Name: Haskap – Lonicera caerulea, Ainu (Japan and North America), Blue honeysuckle (USA and Canada).
Higher classification: Honeysuckle
Geographic origins: Japan
Dimensions: Height up to 2 meters, width up to 2 meters.
Type of soil: Rich, neutral to acid.
Climate: Rustic up to – 40 degrees C.
Origin and Properties:
The edible Haskap plant is a cousin of the May berry. It is very resistant to cold. It produces small oblong fruits, which have a flavor close to that of cranberry. They are very rich in vitamins B and C and are generally consumed fresh or in jellies. The Kapu variety has vigorous growth and has good productivity. The Tana variety is less healthy than the Kapu variety, but its performance is better. On an excellent pollination, it is recommended to plant these two spices next to each other.
Haskap or Honeysuckle (Lonicera) is the generic name of several species of perennial shrubs belonging to the homonymous family of Lycopene (Loniceraceae). Previously, honeysuckle was considered a family of olives (Oleaceae), but later most of the species were identified as a separate group. However, some species still do not have a unanimous opinion; for example, caprylic honeysuckle (Lonicera caprifolium) many classifiers are considered olive.
The distribution of Haskap aka honeysuckle is quite extensive. For example, in the Caucasus, the fragrant Haskap plant grows, which is often used in landscape design and used for gardening parks and parks. The common honeysuckle (Lonicera xylosteum) often forms extensive scrubs and occurs in the European part of Russia, as well as in Siberia. Honeysuckle Altai grows in the Altai (Lonicera altaica). The Japanese honeysuckle (Lonicera japonica) is an evergreen curly shrub whose distribution area covers Japan, Korea, the western provinces of China, the Himalayas, etc.
The haskap fruits are edible with a sweet and sour taste. By this selection, garden breeders were obtained, which are distinguished by the high yield and the size of the fruit, which opens perspectives in terms of their industrial cultivation for the needs of the food industry. Honeysuckle is not included in the official record of medicinal raw materials, although our ancestors knew the beneficial properties of several plant species. Folk healers, faithful to the traditions of ancient healers, often apply several parts of the plant for the treatment of certain diseases. The vast majority of Haskap berries for sale are characterized by lack of pretensions and the ease of growing in personal plots, so that more and more amateur gardeners observe this culture.
Preparation of Medicinal Raw Materials:
For therapeutic purposes, haskap flowers, green shoots, leaves, and berries are used. It is advisable to carry out the preparation of haskap berries (edible and common) after their complete maturation, as a general rule, in late summer and early autumn. The leaves, flowers, and buds are subject to harvest in the flowering phase of the plants, from May to June (depending on the species). The drying of the fruit is mainly done with electric dryers, but with a small number of berries it can be poured outdoors with an additional drying in a cooling oven or by spreading a thin layer in the attics. The drying of leaves, flowers, and shoots takes place under natural conditions under canopies (to protect against direct sunlight and exposure to atmospheric precipitation). The edible white also has a bark that is collected in the fall, mainly from the branches that remain after the sanitary shrubs and that form shrubs. It is recommended to store fresh fruits of haskap in a cool place (preferably in a refrigerator), also, no more than three days.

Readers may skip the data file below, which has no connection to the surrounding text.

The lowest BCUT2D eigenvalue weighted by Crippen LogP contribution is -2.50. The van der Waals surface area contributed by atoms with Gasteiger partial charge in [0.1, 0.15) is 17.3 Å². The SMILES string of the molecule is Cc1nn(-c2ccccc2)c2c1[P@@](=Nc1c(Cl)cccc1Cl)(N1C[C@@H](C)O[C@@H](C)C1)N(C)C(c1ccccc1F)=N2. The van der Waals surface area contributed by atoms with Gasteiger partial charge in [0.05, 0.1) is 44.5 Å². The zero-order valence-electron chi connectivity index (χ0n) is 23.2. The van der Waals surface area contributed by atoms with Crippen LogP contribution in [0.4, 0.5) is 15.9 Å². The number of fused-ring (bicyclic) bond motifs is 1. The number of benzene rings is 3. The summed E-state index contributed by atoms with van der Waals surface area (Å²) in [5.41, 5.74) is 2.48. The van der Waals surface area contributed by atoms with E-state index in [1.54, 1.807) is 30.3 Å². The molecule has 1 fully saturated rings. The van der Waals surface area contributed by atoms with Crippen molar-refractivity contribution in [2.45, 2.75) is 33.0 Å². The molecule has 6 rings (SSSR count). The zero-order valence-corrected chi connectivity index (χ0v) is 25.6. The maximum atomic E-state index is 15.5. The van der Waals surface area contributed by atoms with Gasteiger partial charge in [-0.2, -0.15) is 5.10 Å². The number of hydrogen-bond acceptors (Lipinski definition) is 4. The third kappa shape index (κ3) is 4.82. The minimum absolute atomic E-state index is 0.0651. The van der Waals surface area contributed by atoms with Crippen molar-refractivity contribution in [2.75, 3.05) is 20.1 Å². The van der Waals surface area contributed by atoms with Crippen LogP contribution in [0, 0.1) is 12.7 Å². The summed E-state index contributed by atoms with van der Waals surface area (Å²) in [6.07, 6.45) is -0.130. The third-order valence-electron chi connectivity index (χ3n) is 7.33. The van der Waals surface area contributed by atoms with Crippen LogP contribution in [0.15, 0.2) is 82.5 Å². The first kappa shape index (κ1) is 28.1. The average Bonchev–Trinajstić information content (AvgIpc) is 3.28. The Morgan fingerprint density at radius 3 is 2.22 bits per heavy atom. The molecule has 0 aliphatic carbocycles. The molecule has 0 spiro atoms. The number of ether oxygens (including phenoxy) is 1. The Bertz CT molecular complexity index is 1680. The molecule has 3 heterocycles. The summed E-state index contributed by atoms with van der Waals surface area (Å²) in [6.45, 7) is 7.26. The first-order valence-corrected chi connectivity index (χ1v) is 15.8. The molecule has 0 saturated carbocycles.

Useful Properties of Haskap Plants in Medicine:
The medical use of certain types of haskap plants provides its specificity, which is due to the pharmacological properties of the medicinal raw materials.
- In the case of gastrointestinal disorders accompanied by diarrhea, folk healers prescribe flower infusions or leaves. It is possible to use shoots and bark, in which a high concentration of tannins is observed.
- The infusion of leaves and flowers help to remove excess moisture from the body effectively, so they are prescribed in the presence of edema of various origins.
- The flowers are often injected into anti-inflammatory medications used to treat inflammation of the bladder (cystitis).
- The decoction of the bark or twigs is applied externally to wash the eyes (conjunctivitis, mucus), which is used to rinse the oral cavity (dental problems) and throat (tonsillitis, acute respiratory infections, influenza, etc.).
- The decoction of twigs or bark is used for the preparation of hot baths, prescribed for the treatment of arthritis, rheumatism, and sciatica.
Consumption of Haskap Fruits:
Haskap berries are of great benefit in anemia, especially if the disease develops in the context of insufficient iron availability of the organism. Below is a short list of conditions in which the introduction of haskap fruit into the diet is more than desirable.
- Anemia of different origin: this was discussed previously.
- Vascular diseases: Problems with the vessels are often associated with the deposition of lipid plaques, which leads to a narrowing of the lumen and as a result, the blood supply of the organs worsens.
- Hypertonic disease.
- Gastrointestinal disorders, including problems with digestion.
- The fragility of blood vessels.
- Diseases of the biliary system and the liver.
- The outer (fresh juice) for – lichen, eczema and other skin problems.
Get in touch to find out more about the Super Food Haskap Berries in our previous blog.